A STATE-WIDE operation targeting the safe storage of firearms will be rolled out across the state over the next two years.
Operation Exert commenced in Chifley Police District this week and was launched in Bathurst on Tuesday.
Through the operation, police and firearm registry personnel will conduct extensive audits of local firearm dealers, ranges and high-risk storage locations, while proactively engaging with members of the firearms industry.
Detective Superintendent Peter O'Brien, Chifley Police District Commander, said the operation would cover all aspects of firearm compliance and the very serious aspect of policing it.
He said many regional centres in the Central West have a high percentage of firearms, and some housing firearms are not to the standard police expect.
"Firearms at farms and in a lot of premises are unfortunately not up to the standard we would like to see, as far as the safety of firearms," he said.
"So we need to maintain everyone is doing the right thing in regard to their compliance.
"And that is a big focus of the operation," he said.
Supt O'Brien said gun crime and compliance issues were well controlled in Chifley, thanks to a robust operation already underway in the area, Operation Render Safe.
He said Operation Exert differed because in addition to local police, this operation also involves the expertise and staff from the firearms registry.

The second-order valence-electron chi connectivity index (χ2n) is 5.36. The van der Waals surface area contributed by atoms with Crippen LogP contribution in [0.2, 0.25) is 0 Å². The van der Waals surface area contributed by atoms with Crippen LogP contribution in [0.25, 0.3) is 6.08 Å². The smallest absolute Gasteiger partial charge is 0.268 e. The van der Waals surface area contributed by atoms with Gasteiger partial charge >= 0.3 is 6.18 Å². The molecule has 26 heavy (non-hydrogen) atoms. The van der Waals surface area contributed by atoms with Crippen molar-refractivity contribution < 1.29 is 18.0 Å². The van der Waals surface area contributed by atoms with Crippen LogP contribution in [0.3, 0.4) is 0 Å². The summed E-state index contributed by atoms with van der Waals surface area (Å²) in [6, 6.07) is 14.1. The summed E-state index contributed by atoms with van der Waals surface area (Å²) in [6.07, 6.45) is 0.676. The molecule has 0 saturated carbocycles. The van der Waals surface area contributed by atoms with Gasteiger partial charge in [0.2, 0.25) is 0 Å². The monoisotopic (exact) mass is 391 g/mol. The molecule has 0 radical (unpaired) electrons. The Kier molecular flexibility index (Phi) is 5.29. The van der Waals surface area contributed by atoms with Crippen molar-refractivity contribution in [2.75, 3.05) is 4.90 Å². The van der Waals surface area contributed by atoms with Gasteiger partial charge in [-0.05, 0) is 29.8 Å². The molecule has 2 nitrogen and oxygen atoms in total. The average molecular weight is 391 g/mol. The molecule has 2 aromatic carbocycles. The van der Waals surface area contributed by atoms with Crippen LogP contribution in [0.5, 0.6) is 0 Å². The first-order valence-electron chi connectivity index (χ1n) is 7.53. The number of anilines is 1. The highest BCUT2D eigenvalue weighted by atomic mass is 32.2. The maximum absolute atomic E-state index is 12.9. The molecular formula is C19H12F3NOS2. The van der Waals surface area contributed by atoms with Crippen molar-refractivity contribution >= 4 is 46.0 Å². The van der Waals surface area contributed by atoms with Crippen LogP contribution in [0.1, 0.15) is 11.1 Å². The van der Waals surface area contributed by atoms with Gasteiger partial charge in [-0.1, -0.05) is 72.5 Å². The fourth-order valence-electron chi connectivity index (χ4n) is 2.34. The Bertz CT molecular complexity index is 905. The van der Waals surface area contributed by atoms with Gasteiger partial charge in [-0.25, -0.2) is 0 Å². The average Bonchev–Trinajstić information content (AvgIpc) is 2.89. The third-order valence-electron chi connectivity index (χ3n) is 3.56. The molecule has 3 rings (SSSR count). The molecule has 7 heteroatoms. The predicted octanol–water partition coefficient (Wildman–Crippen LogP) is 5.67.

He said the specialised staff are working alongside police in combating compliance issues, licensing issues and registrations as well as working with second hand dealers and gun rangers.
"It's the whole gamut," he said adding the operation will work in co-operation with Crime Stoppers.
"It's that extra overlay (giving people) the opportunity to report suspicious activity relating to firearms; the sale of firearms, the theft or firearms and illegal firearms" he said.
Acting Superintendent Cameron Lindsay, Firearms Registry Commander said a big component of the operation was increasing the capacity of local police to undertake engagement activities with the firearm industry.
"Not only rangers and dealers but gun clubs as well," he said.
He said officers had undertaken an educational component this week, and were trained in aspects of auditing and getting an idea of how to engage with local gun clubs and the firearms industry.
"In a lot of cases we find people in the industry know who the rogue dealers are and who the gun owners who may be a concern are," Supt Lindsay said.